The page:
90th Anniversary of
Montgomery Clift's birth

90º Aniversario del nacimiento de Montgomery Clift (1920-2010)

For non-Spanish speakers:

You can translate this blog using Google translator widget. And you can always comment in your language, of course!

Yellow texts are in English

montgomery clift
montgomery clift


Fotos en el aeropuerto (4): la estrella ya está de vuelta (29 sept 1949)

Durante el verano de 1949, Montgomery Clift rodó en Berlín The Big Lift (Sitiados, 1950), una película similar a The Search (Los ángeles perdidos, 1948) en cuanto a temática de posguerra y por su rodaje in situ en Europa, aunque ésta a diferencia de la tierna historia de amistad con el niño, ofrece ua truncada historia de amor donde Monty ofrece uno de los roles más románticos de su carrera. Unos días después, el 6 de octubre, asistiría al estreno de The Heiress (La Heredera, 1949) donde conoció a Elizabeth Taylor, que le acompañaba.

La anotación de la foto nos indica la vuelta del actor y la fecha en que llegó:

29 sept 1949: Montgomery Clift, Paramount movie star returns from Berlin where he made a movie.

(Hace 60 años, acaba de cumplir 29 años).


A place in the sun Cards Collection

Colección de 11 pequeñas postales con escenas muy conocidas de la película.


Clift's a baby sitter

Montgomery Clift fue fotografiado con el hijo de los McCarthy por esta revista. El titular del reportaje "Clift's a baby sitter" reflejaba lo bien que Monty congeniaba con los niños.


Foxhole in the parlor.- programa con autógrafo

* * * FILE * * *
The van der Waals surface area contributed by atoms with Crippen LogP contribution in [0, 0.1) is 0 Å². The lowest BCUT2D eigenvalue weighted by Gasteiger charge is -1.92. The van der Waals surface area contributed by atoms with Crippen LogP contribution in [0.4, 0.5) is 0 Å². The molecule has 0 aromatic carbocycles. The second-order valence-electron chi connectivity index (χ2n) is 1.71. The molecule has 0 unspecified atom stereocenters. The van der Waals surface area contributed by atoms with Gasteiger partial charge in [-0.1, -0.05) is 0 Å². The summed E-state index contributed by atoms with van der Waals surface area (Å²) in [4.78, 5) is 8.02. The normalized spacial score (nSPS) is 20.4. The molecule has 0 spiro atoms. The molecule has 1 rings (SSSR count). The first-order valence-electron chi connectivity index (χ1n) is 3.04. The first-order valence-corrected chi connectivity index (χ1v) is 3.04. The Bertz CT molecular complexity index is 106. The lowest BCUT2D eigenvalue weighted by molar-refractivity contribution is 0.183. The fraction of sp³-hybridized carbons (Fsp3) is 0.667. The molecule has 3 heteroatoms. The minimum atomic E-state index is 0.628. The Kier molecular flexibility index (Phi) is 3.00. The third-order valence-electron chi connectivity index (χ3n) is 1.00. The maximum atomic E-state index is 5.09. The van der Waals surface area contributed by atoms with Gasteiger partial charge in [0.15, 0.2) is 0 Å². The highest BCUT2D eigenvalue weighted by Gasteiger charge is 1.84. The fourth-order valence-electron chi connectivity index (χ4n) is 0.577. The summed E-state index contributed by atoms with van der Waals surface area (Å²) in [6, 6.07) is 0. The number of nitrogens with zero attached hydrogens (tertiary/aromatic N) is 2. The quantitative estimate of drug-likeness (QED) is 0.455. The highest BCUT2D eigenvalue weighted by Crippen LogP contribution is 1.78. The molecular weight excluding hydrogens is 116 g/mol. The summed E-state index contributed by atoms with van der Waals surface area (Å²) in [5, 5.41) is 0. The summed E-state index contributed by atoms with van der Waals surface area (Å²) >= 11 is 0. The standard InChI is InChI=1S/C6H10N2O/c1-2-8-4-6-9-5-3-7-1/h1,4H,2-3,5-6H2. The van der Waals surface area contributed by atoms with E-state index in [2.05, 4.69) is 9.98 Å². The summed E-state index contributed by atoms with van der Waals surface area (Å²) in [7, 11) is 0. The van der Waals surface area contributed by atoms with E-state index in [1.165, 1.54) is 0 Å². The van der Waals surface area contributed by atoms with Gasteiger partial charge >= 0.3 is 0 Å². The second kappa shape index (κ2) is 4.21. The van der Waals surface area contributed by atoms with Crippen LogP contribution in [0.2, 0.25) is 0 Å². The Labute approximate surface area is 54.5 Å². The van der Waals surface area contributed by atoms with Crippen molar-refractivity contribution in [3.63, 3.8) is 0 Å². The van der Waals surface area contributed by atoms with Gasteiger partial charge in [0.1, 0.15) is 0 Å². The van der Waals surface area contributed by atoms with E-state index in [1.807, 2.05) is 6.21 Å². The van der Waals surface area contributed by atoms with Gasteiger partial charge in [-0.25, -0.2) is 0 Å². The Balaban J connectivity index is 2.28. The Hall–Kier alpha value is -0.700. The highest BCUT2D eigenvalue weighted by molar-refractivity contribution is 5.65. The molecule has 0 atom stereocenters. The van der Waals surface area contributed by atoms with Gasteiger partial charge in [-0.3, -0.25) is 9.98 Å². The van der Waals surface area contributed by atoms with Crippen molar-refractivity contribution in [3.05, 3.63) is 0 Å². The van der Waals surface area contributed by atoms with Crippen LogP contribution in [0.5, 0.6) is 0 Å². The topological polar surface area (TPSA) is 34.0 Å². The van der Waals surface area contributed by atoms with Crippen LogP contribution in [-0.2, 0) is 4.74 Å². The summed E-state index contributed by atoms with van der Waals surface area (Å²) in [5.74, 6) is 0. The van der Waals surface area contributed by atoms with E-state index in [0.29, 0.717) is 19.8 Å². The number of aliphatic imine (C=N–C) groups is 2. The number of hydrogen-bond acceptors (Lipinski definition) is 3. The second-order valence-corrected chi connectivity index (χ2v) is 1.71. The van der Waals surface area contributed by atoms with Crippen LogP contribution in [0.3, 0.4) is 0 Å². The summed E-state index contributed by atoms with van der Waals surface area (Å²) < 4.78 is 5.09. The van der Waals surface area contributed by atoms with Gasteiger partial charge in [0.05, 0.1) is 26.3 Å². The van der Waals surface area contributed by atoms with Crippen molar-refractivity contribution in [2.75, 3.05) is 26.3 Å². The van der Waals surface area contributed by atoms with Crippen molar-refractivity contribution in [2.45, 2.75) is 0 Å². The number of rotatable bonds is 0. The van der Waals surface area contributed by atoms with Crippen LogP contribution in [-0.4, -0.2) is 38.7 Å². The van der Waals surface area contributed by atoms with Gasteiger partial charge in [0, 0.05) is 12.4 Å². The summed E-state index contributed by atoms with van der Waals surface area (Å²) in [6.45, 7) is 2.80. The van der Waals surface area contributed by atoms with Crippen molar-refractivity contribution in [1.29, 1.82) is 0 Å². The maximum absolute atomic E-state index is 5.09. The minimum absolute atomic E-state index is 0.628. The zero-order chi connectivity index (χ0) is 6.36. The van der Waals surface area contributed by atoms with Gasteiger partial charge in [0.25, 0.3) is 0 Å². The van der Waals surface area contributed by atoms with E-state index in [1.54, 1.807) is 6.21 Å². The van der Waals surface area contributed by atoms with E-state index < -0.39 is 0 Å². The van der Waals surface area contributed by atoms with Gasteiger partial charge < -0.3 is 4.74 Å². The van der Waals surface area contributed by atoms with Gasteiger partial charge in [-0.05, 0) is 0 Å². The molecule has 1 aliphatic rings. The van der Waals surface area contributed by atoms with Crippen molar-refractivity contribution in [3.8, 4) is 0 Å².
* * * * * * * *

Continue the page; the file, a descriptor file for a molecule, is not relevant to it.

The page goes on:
Este programa de la obra de tearo Foxhole in the parlor (1945), fue firmado por varios actores, como Barbara Brewster, Russell Hardie y Grace Coppin. Y también por Montgomery Clift. Su firma es la que aparece abajo del todo y va dedicada pero no se ve bien a quién.


Lo que dijo Richard Burton sobre Montgomery Clift.

"En casi todas sus películas, Monty, como la Garbo y Brando, tenía la facultad extraordinaria de dar la sensación de peligro. Nunca se estaba totalmente seguro de si expresaría su papel o estallaría."


Carta de Montgomery Clift.- a los McCarthy (14 sep 1947)

Queridos Hijos de la Luz:

En estos momentos, estoy implicado en los inflexibles resultados de un error legal. Toda [esta] angustia resulta de no haber manifestado por escrito mis cambios o pensamientos en el guión cuando lo leí, de modo que, el día que acudí ante las cámaras perdí todo derecho de aprobación.

Tengo el corazón realmente destrozado. El diálogo que me deja atónito no es difícil de aprender... ¡Oh Dios...!

Este Wechsler es increíble. Obliga a casi todo el que contrata a perder el tiempo hablando o escribiendo a sus abogados. A distancia, resulta divertido. Nunca había visto tantas caras tensas cerca de mí. Quisiera haber muerto. ¡Augusta, Kevin, queridos míos! Y si James Kevin [el hijo de seis meses de los McCarthy] se encuentra alguna vez en su vida con un L. Wechsler, que escupa sobre él y le arroje la maldición de los McCarthy. Ésas son mis penas. No tengo buenas noticias. El viejo